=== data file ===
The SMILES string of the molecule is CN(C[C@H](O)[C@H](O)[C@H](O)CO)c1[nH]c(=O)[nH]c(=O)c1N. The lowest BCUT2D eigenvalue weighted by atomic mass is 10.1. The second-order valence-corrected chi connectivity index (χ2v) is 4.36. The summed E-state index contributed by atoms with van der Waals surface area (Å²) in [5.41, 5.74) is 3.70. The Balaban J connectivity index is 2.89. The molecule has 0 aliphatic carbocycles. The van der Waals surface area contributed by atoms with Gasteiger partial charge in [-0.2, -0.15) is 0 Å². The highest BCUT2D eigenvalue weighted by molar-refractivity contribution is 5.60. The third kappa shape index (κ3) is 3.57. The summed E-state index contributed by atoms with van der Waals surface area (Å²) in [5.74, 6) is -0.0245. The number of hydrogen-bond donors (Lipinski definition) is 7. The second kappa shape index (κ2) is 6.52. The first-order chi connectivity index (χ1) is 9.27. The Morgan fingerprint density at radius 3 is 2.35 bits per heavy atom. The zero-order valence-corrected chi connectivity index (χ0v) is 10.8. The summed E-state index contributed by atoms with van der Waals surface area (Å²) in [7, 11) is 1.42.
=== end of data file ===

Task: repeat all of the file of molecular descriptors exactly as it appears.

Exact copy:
The SMILES string of the molecule is CN(C[C@H](O)[C@H](O)[C@H](O)CO)c1[nH]c(=O)[nH]c(=O)c1N. The lowest BCUT2D eigenvalue weighted by atomic mass is 10.1. The second-order valence-corrected chi connectivity index (χ2v) is 4.36. The summed E-state index contributed by atoms with van der Waals surface area (Å²) in [5.41, 5.74) is 3.70. The Balaban J connectivity index is 2.89. The molecule has 0 aliphatic carbocycles. The van der Waals surface area contributed by atoms with Gasteiger partial charge in [-0.2, -0.15) is 0 Å². The highest BCUT2D eigenvalue weighted by molar-refractivity contribution is 5.60. The third kappa shape index (κ3) is 3.57. The summed E-state index contributed by atoms with van der Waals surface area (Å²) in [5.74, 6) is -0.0245. The number of hydrogen-bond donors (Lipinski definition) is 7. The second kappa shape index (κ2) is 6.52. The first-order chi connectivity index (χ1) is 9.27. The Morgan fingerprint density at radius 3 is 2.35 bits per heavy atom. The zero-order valence-corrected chi connectivity index (χ0v) is 10.8. The summed E-state index contributed by atoms with van der Waals surface area (Å²) in [7, 11) is 1.42.